• You may get 6 demerit points on your license and your driver’s license will be revoked for 2-3 years, and you have to wait 45 days (or 120 days if there was a Refusal or 12 months if 2 or more offenses in 5 years) before you are eligible for an occupational license, then you may get one as long as you obtain an SR22 high-risk rider insurance policy
  • Your vehicle will be required to be equipped with an Ignition Interlock Device
  • You have to have an alcohol assessment (AODA)
OWI

OWI With Injury - Penalties

There are different penalties for causing an injury to someone when operating while intoxicated depending upon whether you have had a prior offense. If you cause an injury with no prior offense and you don’t refuse chemical testing, you face fines of up to $2,000 and up to a year in jail. Your license shall be revoked for up to 2 years and, if your BAC level was .15% or higher, and you will be required to have an Ignition Interlock Device installed in your vehicle. However, if you have prior offenses or refuse the chemical testing after the arrest, you may be fined up to $10,000 and face up to 6 years in prison. But, if you cause great bodily harm to someone as a result of operating while intoxicated or kill someone, you could face overwhelming fines and penalties, including most of the rest of your life in prison.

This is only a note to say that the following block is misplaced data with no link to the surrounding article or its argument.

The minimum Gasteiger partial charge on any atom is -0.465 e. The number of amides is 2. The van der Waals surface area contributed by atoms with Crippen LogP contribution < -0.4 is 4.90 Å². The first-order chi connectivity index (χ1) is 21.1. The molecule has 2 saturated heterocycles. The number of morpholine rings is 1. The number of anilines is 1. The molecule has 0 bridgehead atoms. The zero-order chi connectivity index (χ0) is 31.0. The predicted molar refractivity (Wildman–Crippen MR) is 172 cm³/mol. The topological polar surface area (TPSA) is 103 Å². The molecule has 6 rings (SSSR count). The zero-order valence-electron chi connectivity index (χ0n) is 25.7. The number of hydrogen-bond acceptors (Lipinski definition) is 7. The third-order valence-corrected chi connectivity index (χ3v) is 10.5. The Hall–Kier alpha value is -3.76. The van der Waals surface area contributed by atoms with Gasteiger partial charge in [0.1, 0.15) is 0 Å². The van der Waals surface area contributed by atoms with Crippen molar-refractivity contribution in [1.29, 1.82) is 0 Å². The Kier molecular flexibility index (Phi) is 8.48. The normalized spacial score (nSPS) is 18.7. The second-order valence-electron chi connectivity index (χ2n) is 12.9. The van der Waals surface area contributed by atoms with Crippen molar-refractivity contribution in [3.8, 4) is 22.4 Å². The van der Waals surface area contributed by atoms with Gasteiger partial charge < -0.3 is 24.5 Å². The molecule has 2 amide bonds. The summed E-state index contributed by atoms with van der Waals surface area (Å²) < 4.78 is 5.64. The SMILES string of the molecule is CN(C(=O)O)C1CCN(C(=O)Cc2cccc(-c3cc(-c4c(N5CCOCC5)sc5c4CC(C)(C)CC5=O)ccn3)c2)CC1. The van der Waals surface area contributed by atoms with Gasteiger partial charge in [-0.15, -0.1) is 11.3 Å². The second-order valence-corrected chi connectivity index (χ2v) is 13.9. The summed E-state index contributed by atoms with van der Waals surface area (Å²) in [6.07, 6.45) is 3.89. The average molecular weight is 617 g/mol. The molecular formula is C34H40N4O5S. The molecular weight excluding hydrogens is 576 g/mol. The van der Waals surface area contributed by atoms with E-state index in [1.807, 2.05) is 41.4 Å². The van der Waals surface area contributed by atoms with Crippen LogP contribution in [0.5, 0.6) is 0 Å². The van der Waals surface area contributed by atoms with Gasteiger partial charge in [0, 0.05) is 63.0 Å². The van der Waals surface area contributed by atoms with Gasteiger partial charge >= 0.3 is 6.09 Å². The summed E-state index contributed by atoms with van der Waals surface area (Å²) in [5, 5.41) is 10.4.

OWI Causing Injury, No Priors & No Refusal
  • You will be sentenced anywhere from 30-days to 1-year in jail
  • The fine will range from $300 to $2,000, plus substantial court costs
  • You may get 6 demerit points on your license and your driver’s license will be revoked for 1-2 years, and you have to wait 60 days (or 120 days if there was a Refusal or 12 months if 2 or more offenses in 5 years) before you are eligible for an occupational license, then you may get one as long as you obtain an SR22 high-risk rider insurance policy
  • Your vehicle will be required to be equipped with an Ignition Interlock Device
  • You have to have an alcohol assessment (AODA)

OWI Causing Great Bodily Harm
  • You will be sentenced up to 12.5 years in prison
  • The fine will be up to $25,000, plus substantial court costs
  • You may get 6 demerit points on your license and your driver’s license will be revoked for 2 years, and you have to wait 120 days (or 12 months if 2 or more offenses in 5 years) before you are eligible for an occupational license, then you may get one as long as you obtain an SR22 high-risk rider insurance policy